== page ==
Here's a cool experiment. It's gonna be tricky for you to do at home but just imagine for a second:
You take a leaf with its stem and make a hole in the center vein of the leaf. Then inject some fluorescent liquid and watch it spread in the leaf. Intuitively you would assume that all the veins upstream from the hole won't be filled with the fluorescent liquid. And surprise! The whole leaf becomes fluorescent despite the hole!
Take a close look at a tree leaf next time you have one in hand and observe the veins on the leaf. At first sight it seems they replicate a tree structure, but then looking closely you'll see they form actually loops!
My friend Astrid DesLandes shared this study by Eleni Katifori et al with us at the Nature's Genius workshop we attended. You might wanna have a look at least at the pictures in that paper if nothing else, and maybe download the short time lapse of the experiment, it's really beautiful!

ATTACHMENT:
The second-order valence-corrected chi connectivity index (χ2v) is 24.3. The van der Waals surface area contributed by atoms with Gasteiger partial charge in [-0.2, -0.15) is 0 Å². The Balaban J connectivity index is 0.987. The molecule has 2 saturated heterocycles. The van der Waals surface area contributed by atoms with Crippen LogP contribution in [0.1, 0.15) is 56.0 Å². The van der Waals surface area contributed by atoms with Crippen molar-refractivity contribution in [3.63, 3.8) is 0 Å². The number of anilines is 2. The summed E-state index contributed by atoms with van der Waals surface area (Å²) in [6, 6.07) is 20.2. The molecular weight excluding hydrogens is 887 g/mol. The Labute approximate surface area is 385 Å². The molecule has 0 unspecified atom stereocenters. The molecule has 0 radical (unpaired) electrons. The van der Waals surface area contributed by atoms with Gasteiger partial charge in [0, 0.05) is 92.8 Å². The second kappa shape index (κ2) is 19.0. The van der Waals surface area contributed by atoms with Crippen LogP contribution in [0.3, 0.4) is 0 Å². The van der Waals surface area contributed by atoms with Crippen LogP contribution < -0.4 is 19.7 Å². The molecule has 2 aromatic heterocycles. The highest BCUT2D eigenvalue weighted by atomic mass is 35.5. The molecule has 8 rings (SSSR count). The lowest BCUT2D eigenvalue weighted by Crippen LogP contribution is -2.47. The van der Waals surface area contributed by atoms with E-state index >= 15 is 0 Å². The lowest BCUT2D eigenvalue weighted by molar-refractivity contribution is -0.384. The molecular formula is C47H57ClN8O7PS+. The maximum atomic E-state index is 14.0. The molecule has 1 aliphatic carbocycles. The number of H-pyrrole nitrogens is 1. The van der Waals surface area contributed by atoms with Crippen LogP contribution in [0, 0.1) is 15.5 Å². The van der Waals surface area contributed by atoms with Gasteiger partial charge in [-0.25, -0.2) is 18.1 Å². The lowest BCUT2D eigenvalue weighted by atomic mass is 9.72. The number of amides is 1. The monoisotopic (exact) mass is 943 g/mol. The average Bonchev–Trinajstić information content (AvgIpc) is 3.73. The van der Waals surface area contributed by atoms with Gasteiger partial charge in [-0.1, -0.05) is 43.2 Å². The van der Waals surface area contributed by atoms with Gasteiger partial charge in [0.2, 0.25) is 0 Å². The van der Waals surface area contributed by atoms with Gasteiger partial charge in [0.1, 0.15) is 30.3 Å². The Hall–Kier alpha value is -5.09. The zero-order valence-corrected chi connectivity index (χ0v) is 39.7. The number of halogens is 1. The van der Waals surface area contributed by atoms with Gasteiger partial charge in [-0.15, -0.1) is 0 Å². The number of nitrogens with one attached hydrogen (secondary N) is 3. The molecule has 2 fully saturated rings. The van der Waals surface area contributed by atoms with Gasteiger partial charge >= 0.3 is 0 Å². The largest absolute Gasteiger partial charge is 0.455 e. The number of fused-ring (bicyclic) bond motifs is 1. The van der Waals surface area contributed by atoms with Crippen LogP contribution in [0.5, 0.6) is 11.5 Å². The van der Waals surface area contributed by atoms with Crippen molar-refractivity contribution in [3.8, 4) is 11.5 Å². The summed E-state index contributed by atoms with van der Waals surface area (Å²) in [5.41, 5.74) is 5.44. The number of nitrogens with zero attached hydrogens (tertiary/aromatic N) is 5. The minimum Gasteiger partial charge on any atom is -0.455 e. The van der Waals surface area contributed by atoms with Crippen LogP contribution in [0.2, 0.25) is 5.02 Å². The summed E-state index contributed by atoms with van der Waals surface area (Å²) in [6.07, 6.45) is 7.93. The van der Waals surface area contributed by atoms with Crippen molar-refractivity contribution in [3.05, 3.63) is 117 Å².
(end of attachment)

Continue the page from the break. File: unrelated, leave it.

So the leaf has ways to keep it's whole surface supplied with water and get the sugars produced by photosynthesis back to the tree despite damages in its vein network. Small damages are not killing it. With all the insects feeding on them, it was a pretty important property to evolve!
Astrid was explaining that replicating the properties of the network of veins in leaves could be very useful in urban areas. Think road blocked because of an accident. How cool would it be to still get home without loosing too much time stuck in the traffic jam generated by the accident? For that you're gonna need loops, many of them, and no one way streets. Now of course implementing this in the existing urban networks bight be tricky because many traffic arteries cannot be re-dimensioned. But still, improving that by following the leaf's strategies could definitely help!
Now this can serve in any type of network really, not only urban, obviously. Computer networks, snail mail, logistics,... Any other thoughts on that?
And by the way, if you want to learn more about how leaves function, here is a really nice animation: